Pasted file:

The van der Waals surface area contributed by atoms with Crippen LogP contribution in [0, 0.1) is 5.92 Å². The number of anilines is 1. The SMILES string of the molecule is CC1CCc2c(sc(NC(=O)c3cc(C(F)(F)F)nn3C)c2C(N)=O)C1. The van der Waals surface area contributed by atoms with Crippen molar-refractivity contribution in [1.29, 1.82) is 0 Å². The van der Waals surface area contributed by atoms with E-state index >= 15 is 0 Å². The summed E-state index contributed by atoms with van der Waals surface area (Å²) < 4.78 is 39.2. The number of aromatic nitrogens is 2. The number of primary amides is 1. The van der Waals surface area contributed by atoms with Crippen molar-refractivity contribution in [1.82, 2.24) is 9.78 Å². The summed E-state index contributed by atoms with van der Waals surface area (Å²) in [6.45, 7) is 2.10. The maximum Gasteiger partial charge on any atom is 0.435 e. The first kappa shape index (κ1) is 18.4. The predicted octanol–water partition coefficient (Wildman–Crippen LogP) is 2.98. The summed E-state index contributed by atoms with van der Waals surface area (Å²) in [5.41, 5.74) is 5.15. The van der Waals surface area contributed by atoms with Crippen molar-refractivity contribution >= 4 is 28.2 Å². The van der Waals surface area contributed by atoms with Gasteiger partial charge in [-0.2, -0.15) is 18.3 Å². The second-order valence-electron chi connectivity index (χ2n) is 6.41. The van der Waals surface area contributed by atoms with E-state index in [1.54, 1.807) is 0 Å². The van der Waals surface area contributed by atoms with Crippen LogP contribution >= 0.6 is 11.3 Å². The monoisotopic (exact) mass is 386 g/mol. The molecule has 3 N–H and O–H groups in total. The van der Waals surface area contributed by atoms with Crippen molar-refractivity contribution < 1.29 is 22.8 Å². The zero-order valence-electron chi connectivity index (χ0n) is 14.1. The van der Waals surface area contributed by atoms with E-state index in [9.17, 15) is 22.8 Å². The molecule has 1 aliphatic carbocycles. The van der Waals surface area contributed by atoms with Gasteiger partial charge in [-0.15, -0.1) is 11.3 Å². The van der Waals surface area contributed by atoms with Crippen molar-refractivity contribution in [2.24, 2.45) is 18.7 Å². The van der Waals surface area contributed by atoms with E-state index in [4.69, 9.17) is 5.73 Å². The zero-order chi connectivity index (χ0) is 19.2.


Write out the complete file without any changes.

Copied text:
The van der Waals surface area contributed by atoms with Crippen LogP contribution in [0, 0.1) is 5.92 Å². The number of anilines is 1. The SMILES string of the molecule is CC1CCc2c(sc(NC(=O)c3cc(C(F)(F)F)nn3C)c2C(N)=O)C1. The van der Waals surface area contributed by atoms with Crippen molar-refractivity contribution in [1.29, 1.82) is 0 Å². The van der Waals surface area contributed by atoms with E-state index >= 15 is 0 Å². The summed E-state index contributed by atoms with van der Waals surface area (Å²) < 4.78 is 39.2. The number of aromatic nitrogens is 2. The number of primary amides is 1. The van der Waals surface area contributed by atoms with Crippen molar-refractivity contribution in [1.82, 2.24) is 9.78 Å². The summed E-state index contributed by atoms with van der Waals surface area (Å²) in [6.45, 7) is 2.10. The maximum Gasteiger partial charge on any atom is 0.435 e. The first kappa shape index (κ1) is 18.4. The predicted octanol–water partition coefficient (Wildman–Crippen LogP) is 2.98. The summed E-state index contributed by atoms with van der Waals surface area (Å²) in [5.41, 5.74) is 5.15. The van der Waals surface area contributed by atoms with Crippen molar-refractivity contribution >= 4 is 28.2 Å². The van der Waals surface area contributed by atoms with Gasteiger partial charge in [-0.2, -0.15) is 18.3 Å². The second-order valence-electron chi connectivity index (χ2n) is 6.41. The van der Waals surface area contributed by atoms with E-state index in [1.54, 1.807) is 0 Å². The van der Waals surface area contributed by atoms with Crippen LogP contribution >= 0.6 is 11.3 Å². The monoisotopic (exact) mass is 386 g/mol. The molecule has 3 N–H and O–H groups in total. The van der Waals surface area contributed by atoms with Crippen molar-refractivity contribution < 1.29 is 22.8 Å². The zero-order valence-electron chi connectivity index (χ0n) is 14.1. The van der Waals surface area contributed by atoms with E-state index in [9.17, 15) is 22.8 Å². The molecule has 1 aliphatic carbocycles. The van der Waals surface area contributed by atoms with Gasteiger partial charge in [-0.15, -0.1) is 11.3 Å². The van der Waals surface area contributed by atoms with Crippen molar-refractivity contribution in [2.24, 2.45) is 18.7 Å². The van der Waals surface area contributed by atoms with E-state index in [4.69, 9.17) is 5.73 Å². The zero-order chi connectivity index (χ0) is 19.2.